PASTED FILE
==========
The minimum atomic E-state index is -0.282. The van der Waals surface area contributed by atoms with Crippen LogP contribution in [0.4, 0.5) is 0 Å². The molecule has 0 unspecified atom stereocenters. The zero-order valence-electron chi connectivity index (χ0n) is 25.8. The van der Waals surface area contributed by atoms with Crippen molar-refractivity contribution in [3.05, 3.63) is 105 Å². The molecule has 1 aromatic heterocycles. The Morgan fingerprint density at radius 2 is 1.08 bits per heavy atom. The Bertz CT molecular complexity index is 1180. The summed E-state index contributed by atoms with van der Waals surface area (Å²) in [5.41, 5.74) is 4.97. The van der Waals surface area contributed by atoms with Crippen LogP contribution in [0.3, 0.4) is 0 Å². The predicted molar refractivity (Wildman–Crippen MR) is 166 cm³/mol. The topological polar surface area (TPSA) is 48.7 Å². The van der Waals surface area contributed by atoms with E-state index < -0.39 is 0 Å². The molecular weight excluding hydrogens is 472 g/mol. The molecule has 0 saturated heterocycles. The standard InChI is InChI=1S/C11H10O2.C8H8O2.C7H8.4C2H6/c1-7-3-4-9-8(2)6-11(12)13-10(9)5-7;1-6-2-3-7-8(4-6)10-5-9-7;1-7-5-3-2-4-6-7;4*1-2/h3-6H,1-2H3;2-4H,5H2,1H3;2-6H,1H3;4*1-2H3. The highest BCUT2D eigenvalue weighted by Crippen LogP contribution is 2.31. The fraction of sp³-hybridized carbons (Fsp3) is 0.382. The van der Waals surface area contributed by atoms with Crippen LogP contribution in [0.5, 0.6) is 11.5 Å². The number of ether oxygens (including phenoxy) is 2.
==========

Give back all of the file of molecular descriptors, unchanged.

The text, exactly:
The minimum atomic E-state index is -0.282. The van der Waals surface area contributed by atoms with Crippen LogP contribution in [0.4, 0.5) is 0 Å². The molecule has 0 unspecified atom stereocenters. The zero-order valence-electron chi connectivity index (χ0n) is 25.8. The van der Waals surface area contributed by atoms with Crippen molar-refractivity contribution in [3.05, 3.63) is 105 Å². The molecule has 1 aromatic heterocycles. The Morgan fingerprint density at radius 2 is 1.08 bits per heavy atom. The Bertz CT molecular complexity index is 1180. The summed E-state index contributed by atoms with van der Waals surface area (Å²) in [5.41, 5.74) is 4.97. The van der Waals surface area contributed by atoms with Crippen LogP contribution in [0.3, 0.4) is 0 Å². The predicted molar refractivity (Wildman–Crippen MR) is 166 cm³/mol. The topological polar surface area (TPSA) is 48.7 Å². The van der Waals surface area contributed by atoms with E-state index < -0.39 is 0 Å². The molecular weight excluding hydrogens is 472 g/mol. The molecule has 0 saturated heterocycles. The standard InChI is InChI=1S/C11H10O2.C8H8O2.C7H8.4C2H6/c1-7-3-4-9-8(2)6-11(12)13-10(9)5-7;1-6-2-3-7-8(4-6)10-5-9-7;1-7-5-3-2-4-6-7;4*1-2/h3-6H,1-2H3;2-4H,5H2,1H3;2-6H,1H3;4*1-2H3. The highest BCUT2D eigenvalue weighted by Crippen LogP contribution is 2.31. The fraction of sp³-hybridized carbons (Fsp3) is 0.382. The van der Waals surface area contributed by atoms with Crippen LogP contribution in [0.5, 0.6) is 11.5 Å². The number of ether oxygens (including phenoxy) is 2.